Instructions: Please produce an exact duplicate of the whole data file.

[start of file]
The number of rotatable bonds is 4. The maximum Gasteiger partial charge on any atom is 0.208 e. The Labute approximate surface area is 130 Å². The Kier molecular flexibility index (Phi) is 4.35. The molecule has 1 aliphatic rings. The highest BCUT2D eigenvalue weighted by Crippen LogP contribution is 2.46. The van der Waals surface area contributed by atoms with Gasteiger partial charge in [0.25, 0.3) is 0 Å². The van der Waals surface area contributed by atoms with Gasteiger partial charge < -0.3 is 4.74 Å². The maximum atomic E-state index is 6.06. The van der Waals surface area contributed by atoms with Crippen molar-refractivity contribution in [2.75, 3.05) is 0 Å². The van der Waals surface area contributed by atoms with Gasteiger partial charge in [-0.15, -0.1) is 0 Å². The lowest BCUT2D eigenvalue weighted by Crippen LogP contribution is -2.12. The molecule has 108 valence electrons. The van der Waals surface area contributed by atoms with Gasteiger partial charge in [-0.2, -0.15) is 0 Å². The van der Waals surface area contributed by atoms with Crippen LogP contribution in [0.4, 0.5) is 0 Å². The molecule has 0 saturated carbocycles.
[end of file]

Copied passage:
The number of rotatable bonds is 4. The maximum Gasteiger partial charge on any atom is 0.208 e. The Labute approximate surface area is 130 Å². The Kier molecular flexibility index (Phi) is 4.35. The molecule has 1 aliphatic rings. The highest BCUT2D eigenvalue weighted by Crippen LogP contribution is 2.46. The van der Waals surface area contributed by atoms with Gasteiger partial charge in [0.25, 0.3) is 0 Å². The van der Waals surface area contributed by atoms with Gasteiger partial charge < -0.3 is 4.74 Å². The maximum atomic E-state index is 6.06. The van der Waals surface area contributed by atoms with Crippen molar-refractivity contribution in [2.75, 3.05) is 0 Å². The van der Waals surface area contributed by atoms with Gasteiger partial charge in [-0.15, -0.1) is 0 Å². The lowest BCUT2D eigenvalue weighted by Crippen LogP contribution is -2.12. The molecule has 108 valence electrons. The van der Waals surface area contributed by atoms with Gasteiger partial charge in [-0.2, -0.15) is 0 Å². The van der Waals surface area contributed by atoms with Crippen LogP contribution in [0.4, 0.5) is 0 Å². The molecule has 0 saturated carbocycles.